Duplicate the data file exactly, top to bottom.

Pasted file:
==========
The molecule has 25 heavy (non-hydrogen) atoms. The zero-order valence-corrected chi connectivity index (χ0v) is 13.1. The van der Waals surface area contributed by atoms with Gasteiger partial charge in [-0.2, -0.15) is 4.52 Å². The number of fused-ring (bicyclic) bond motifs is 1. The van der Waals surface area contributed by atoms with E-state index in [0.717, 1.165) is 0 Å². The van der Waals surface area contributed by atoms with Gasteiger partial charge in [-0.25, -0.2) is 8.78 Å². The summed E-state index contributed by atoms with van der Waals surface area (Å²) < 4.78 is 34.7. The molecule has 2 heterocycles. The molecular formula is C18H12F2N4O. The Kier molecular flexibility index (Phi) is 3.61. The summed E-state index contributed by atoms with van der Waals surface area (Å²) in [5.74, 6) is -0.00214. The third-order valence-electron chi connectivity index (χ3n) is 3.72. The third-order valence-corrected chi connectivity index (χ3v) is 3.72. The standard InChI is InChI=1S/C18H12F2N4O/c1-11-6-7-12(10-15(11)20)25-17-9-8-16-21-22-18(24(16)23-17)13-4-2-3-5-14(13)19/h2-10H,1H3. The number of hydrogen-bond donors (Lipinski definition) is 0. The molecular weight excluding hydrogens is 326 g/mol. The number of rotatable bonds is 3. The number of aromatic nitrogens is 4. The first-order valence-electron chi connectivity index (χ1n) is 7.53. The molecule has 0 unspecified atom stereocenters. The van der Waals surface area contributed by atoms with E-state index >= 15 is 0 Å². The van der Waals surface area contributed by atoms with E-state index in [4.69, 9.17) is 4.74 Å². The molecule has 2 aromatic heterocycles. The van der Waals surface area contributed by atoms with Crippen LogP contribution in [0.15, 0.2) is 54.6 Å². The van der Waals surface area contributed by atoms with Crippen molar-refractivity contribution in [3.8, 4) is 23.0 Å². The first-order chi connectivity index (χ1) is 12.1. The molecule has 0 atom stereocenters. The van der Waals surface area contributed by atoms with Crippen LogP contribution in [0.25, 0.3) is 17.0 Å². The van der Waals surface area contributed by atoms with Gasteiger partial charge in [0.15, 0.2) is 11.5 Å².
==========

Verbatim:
The molecule has 25 heavy (non-hydrogen) atoms. The zero-order valence-corrected chi connectivity index (χ0v) is 13.1. The van der Waals surface area contributed by atoms with Gasteiger partial charge in [-0.2, -0.15) is 4.52 Å². The number of fused-ring (bicyclic) bond motifs is 1. The van der Waals surface area contributed by atoms with E-state index in [0.717, 1.165) is 0 Å². The van der Waals surface area contributed by atoms with Gasteiger partial charge in [-0.25, -0.2) is 8.78 Å². The summed E-state index contributed by atoms with van der Waals surface area (Å²) < 4.78 is 34.7. The molecule has 2 heterocycles. The molecular formula is C18H12F2N4O. The Kier molecular flexibility index (Phi) is 3.61. The summed E-state index contributed by atoms with van der Waals surface area (Å²) in [5.74, 6) is -0.00214. The third-order valence-electron chi connectivity index (χ3n) is 3.72. The third-order valence-corrected chi connectivity index (χ3v) is 3.72. The standard InChI is InChI=1S/C18H12F2N4O/c1-11-6-7-12(10-15(11)20)25-17-9-8-16-21-22-18(24(16)23-17)13-4-2-3-5-14(13)19/h2-10H,1H3. The number of hydrogen-bond donors (Lipinski definition) is 0. The molecular weight excluding hydrogens is 326 g/mol. The number of rotatable bonds is 3. The number of aromatic nitrogens is 4. The first-order valence-electron chi connectivity index (χ1n) is 7.53. The molecule has 0 unspecified atom stereocenters. The van der Waals surface area contributed by atoms with E-state index >= 15 is 0 Å². The van der Waals surface area contributed by atoms with E-state index in [4.69, 9.17) is 4.74 Å². The molecule has 2 aromatic heterocycles. The van der Waals surface area contributed by atoms with Crippen LogP contribution in [0.15, 0.2) is 54.6 Å². The van der Waals surface area contributed by atoms with Crippen molar-refractivity contribution in [3.8, 4) is 23.0 Å². The first-order chi connectivity index (χ1) is 12.1. The molecule has 0 atom stereocenters. The van der Waals surface area contributed by atoms with Crippen LogP contribution in [0.25, 0.3) is 17.0 Å². The van der Waals surface area contributed by atoms with Gasteiger partial charge in [0.15, 0.2) is 11.5 Å².